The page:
Washington, D. C.------
Wilmington, Del.-------

EAST SOUTH CENTRAL:
Birmingham, Ala.-------
Chattanooga, Tenn.-----
Knoxville, Tenn.-------
Louisville, Ky.--------
Memphis, Tenn.---------
Mobile, Ala.-----------
Montgomery, Ala.-------
Nashville, Tenn.-------

WEST SOUTH CENTRAL:
Austin, Tex.-----------
Baton Rouge, La.-------
Corpus Christi, Tex.---
Dallas, Tex.-----------
El Paso, Tex.----------
Fort Worth, Tex.-------
Houston, Tex.-----------
Little Rock, Ark.------
New Orleans, La.-------
Oklahoma City, Okla.---
San Antonio, Tex.------
Shreveport, La.--------
Tulsa, Okla.-----------

MOUNTAIN:
Albuquerque, N. Mex.---
Colorado Springs, Colo.
Denver, Colo.----------
Ogden, Utah------------
Phoenix, Ariz.----------
Pueblo, Colo.-----------
Salt Lake City, Utah---
Tucson, Ariz.-----------

PACIFIC:
Berkeley, Calif.-------
Fresno, Calif.----------
Glendale, Calif.-------
Honolulu, Hawaii-------
Long Beach, Calif.-----
Los Angeles, Calif.----
Oakland, Calif.--------
Pasadena, Calif.-------
Portland, Oreg.--------
Sacramento, Calif.----
San Diego, Calif.------
San Francisco, Calif.--
San Jose, Calif.-------
Seattle, Wash.---------
Spokane, Wash.---------
Tacoma, Wash.-----------


1,180
152
240
49
75
117
51
83
33
89
77
187
27

601
102
66
38
110
149
39
24
73

1,163
40
44
31
133
32
77
210
59
182
95
117
75
68

446
41
27
106
15
110
21
68
58

1,573
28
42
23
54
95
493
71
31
146
65
96
165
33
151
37
43


Total 12,446 7,096 413 594

Cumulative Totals
including reported corrections for previous weeks

All Causes, All Ages ------------------------- 254,389
All Causes, Age 65 and over------------------. 149,630
Pneumonia and Influenza, All Ages------------- 12,031
All Causes, Under 1 Year of Age--------------- 11,331


Week No.
19







Morbidity and Mortality Weekly Report


EPIDEMIOLOGIC NOTES AND REPORTS
MEASLES Eureka, Utah


1Be3-wn \March b and April 25. 19. 15.' cas'e of mea-
,>le- rie rel prted froi Eureka. I'tah (population 771), a
relati\el\ i slated i dining community\ in Juab County.
central 'tah. The index oase. diagno-ed on March was i
in a ;5- ear-old boy who was \vsiting from out of state.
Thi os bo I I had had measlec s 10 days prior to the
family's arrival in U'ah. On March 24. the second case
occurred in a 14-year-old boy who had been exposed to
Ih' index cas-' on March ,. During the next 5 weeks, !:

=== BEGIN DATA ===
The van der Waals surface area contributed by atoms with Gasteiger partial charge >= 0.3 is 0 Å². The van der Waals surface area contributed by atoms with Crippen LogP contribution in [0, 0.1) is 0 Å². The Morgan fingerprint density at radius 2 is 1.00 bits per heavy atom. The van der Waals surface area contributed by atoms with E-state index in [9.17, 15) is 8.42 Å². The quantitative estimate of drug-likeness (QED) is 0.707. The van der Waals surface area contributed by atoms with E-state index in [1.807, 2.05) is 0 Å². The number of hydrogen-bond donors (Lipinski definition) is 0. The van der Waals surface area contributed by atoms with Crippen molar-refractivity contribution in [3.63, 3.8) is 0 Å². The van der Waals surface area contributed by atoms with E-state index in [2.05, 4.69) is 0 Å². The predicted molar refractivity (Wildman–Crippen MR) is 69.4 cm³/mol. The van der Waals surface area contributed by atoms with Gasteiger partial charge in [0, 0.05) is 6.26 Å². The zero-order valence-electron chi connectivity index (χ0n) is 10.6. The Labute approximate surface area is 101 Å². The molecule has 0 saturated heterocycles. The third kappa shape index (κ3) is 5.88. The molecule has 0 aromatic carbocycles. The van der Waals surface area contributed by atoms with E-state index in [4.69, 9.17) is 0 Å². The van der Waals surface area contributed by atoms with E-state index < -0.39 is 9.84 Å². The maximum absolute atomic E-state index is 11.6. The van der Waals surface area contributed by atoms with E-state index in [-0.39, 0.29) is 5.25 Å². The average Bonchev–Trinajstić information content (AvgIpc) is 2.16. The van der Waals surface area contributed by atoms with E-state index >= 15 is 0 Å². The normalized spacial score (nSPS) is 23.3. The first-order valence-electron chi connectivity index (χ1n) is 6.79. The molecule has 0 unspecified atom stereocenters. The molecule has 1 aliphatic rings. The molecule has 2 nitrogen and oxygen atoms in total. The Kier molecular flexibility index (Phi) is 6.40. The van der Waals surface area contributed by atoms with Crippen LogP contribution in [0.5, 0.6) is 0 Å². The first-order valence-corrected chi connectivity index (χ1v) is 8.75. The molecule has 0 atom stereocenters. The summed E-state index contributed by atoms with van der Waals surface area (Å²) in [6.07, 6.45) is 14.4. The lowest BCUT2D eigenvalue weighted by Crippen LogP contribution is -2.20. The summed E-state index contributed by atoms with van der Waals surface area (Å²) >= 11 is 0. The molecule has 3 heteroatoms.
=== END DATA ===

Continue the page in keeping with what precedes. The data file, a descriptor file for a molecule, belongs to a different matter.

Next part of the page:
additional cases were identified (I _, -.I 1).Of these cases.
12 were in children between 12 and I5 years of age and
one was in a i-year-old sibling of a patient in the 12 to
15i-year-old age group. The patients' symptoms included
fe\er. cough. (ory.za. tconjunctivtiis, and rash. and one
patient, a I- -year-old girl who had a temperature of 106I.,
required hospitalization. The local health officer who saw
many of the cases confirmed the illness as rubeola. None
of the 15 patients gae a history of receiving measles
\accine.


Figure 1
MEASLES CASES BY WEEK OF ONSET
EUREKA, UTAH, MARCH-APRIL, 1968


2 9 16 23 30 6 13 20 27 4 I
MARCH APRIL MAY
WEEK ENDING
On April 15, following the spring holidays, a special
measles immunization program was held in Eureka. Vac-
cine was made available to all susceptible over 1 year of
age. Of the children immunized, 60 were students in the
junior and senior high schools.
A statewide measles immunization program for all
children between 1 and I _- Ir- of age had been conducted
in 'tah on May 13, 1967. The occurrence of only one case
in a child under 12 years of age during this epidemic
(excluding the index case) may indicate the effectiveness
of the campaign in Juab ( ..,,,r Prior to this limited out-
break, only four cases of measles had been reported from
Itah during the 1967-6b epidemiologic year.

(Reported by G. I). Carlyle Thompson, M.I0., M.P.H., Di-
rector. Division of Health, and Robert W. Sherwood, M.I.,
4I.P.II., Director, Viris ion of Preventir'e Medicine, Utah
Department of Health and Welfare;, John G. Steele, M),.,
Juab countyy Health OOfficer; and an EIS Officer.)


THE MORBIDITY AND MORTALITY WEEKLY REPORT, WITH A CIRCULA-
TON OF 7.000, IS PUBLISHED AT THE NATIONAL COMMUNICABLE
DISEASE CENTER, ATLANTA, GEORGIA.
DIRECTOR NATIONAL COMMUNICABLE OiSEASE CENTER
DAViD J -F-tre 1 r
CHIEF, EPIDEMIOLOGY PROGRAM A.D. L 'l.i 1 C.
ACTING CHIEF, STATISTICS SECTION IDA L ,-u
EDITOR MICHAEL B GREGG, MD.

IN ADDITION TO THE ESTABLISHED PROCEDURES FOR REPORTING
MORBIODTY AND MOR i 'L = HE h H '.;'.L C. ;*".'. i. JL '- D" & '
CENTER WELCOMES -.: OT F -i *' -. 0. -
INVESTIGATIONS WHi-n rE "F rC.'' g INTEREST TO -t Lt-
OFFICIALS AND WHIC- -* : -iE: TO THE (::'.' .L
OF COMMUNICABLE *: .i- ..*: : ...* ,,* TONS SHOULD BE
ADDRESSED TO:
NATIONAL COMMUNICABLE DISEASE CENTER
ATLANTA, GEORGIA 30333
ATTN: THE EDITOR
MORBIDITY AND MORTALITY WEEKLY REPORT

NOTE: THE DATA IN THIS REPORT ARE PROVISIONAL AND ARE
BASED ON WEEKLY TELEGRAMS TO THE NCDC BY THE INDIVIDUAL
STATE HEALTH DEPARTMENTS, THE REPORTING WEE : -- .-LC
ON SATURDAYi COMPILED DATA ON A NATIONAL BASIS AP r i '
ON THE SUCCEEDING FRIDAY.


MAY 11, 1968